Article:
Resting laptops on bare legs can lead to 'toasted skin syndrome', warn doctors
laptop for a few hours a day Damage can lead to skin cancers in some cases Temperature underneath computer can hit 52C Balancing your laptop on your knees could be bad for your skin, doctors have warned.
The heat generated by the ubiquitous devices can cause 'toasted skin syndrome' - a nettle sting-like rash that can cause permanent discolouration and, in rare cases, cancer.
Common in the days before central heating, when people huddled around open fires and electric heaters to stay warm, the condition is making a comeback in computer users.
Warning: A 12-year-old boy shows off the 'toasted skin' on his leg after using a laptop for several hours a day
In one recent case, a 12-year-old boy developed a sponge-patterned skin discolouration on his left thigh after playing computer games for a few hours every day for several months.
'He recognised that the laptop got hot on the left side; however, regardless of that, he did not change its position,' Swiss researchers wrote in the respected medical journal Pediatrics.
Another case involved an American law student with a mottled discolouration on her leg.
Her doctors was stumped until they learned the student spent about six hours a day working with her computer propped on her lap.
The temperature underneath the device reached 52c (125f) and, placed under the microscope, the affected skin resembled skin damaged by long-term sun exposure.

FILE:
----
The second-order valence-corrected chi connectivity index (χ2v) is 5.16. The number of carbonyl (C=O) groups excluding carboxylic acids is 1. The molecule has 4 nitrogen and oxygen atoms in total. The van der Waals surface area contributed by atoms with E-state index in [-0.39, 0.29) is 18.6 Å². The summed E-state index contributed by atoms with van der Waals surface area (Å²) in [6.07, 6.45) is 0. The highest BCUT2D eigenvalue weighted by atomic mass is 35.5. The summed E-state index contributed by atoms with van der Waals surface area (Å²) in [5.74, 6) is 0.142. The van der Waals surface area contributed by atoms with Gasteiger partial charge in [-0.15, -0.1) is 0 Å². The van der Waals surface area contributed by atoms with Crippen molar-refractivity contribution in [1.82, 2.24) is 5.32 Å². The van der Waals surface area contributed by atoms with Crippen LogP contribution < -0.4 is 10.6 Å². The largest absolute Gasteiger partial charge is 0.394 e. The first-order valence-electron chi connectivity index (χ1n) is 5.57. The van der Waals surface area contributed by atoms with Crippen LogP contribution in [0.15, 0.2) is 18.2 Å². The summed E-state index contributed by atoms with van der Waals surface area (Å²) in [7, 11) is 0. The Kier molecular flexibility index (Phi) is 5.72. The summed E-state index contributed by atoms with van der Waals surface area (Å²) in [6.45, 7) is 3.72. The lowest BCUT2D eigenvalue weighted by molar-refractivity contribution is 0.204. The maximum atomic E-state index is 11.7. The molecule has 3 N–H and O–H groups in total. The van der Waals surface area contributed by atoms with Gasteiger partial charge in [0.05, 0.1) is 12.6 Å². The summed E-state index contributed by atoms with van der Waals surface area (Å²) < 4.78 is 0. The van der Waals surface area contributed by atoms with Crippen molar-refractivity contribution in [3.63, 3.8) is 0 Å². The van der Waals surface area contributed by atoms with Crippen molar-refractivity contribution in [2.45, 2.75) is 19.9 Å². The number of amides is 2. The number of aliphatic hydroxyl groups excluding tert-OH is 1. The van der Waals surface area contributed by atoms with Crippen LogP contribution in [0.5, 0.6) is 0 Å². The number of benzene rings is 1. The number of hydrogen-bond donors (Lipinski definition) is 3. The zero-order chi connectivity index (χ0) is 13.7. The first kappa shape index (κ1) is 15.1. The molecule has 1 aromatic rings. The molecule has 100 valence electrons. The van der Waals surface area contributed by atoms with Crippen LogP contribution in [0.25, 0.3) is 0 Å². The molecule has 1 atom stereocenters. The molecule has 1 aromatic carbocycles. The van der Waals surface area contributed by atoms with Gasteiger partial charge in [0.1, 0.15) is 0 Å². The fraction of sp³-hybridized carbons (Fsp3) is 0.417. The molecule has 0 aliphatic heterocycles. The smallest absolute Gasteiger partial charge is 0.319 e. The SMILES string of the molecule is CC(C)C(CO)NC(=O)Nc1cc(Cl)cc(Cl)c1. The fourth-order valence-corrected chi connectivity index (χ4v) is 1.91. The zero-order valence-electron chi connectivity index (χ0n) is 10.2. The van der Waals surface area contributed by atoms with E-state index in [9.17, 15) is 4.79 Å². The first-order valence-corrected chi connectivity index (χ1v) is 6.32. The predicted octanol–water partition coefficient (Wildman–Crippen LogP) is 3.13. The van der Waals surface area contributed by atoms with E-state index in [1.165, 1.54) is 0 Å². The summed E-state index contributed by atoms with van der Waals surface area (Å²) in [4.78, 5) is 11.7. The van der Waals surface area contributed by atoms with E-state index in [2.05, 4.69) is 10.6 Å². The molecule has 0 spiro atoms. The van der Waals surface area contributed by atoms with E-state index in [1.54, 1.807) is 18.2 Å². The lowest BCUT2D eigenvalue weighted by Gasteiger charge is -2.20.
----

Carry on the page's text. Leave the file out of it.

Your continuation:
The case, from 2007, is one of 10 laptop-related cases reported in medical journals in the past six years, but many more are likely to have gone unrecorded.
Danger: People have been urged to use a heat shield under their laptop to protect their skin
Although the condition is usually harmless, it can cause permanent skin darkening.
And, in very rare cases, it can cause damage leading to skin cancers, said the Swiss researchers, Andreas Arnold and Peter Itin, of the University Hospital Basel.
'Toasted skin syndrome' can also affect bakers, silversmiths and others whose jobs involve being exposed to heat.
There are also reports of it being caused by prolonged use of heat pads to soothe sporting injuries.
Major computer manufacturers including Apple, Hewlett Packard and Dell warn in user manuals against placing laptops on laps or exposed skin for extended periods because of the burns risk.
The researchers advise anyone who is concerned about the syndrome to place their laptop carry case under the computer, to shield the body from the heat generated.
Other simple options include resting the machine on a desk or table.
This is not the first time the machines have been subject to a health alert, with warnings that frequent use could hamper male fertility.
Working with a laptop balanced on the thighs raises the temperature of sperm by up to 3C - enough to trigger fertility problems.
Dr Yefim Sheynkin, who led the research at the Sate University of New York and Stony Brook, warned that repeated warming over a period of years could cause irreversible damage.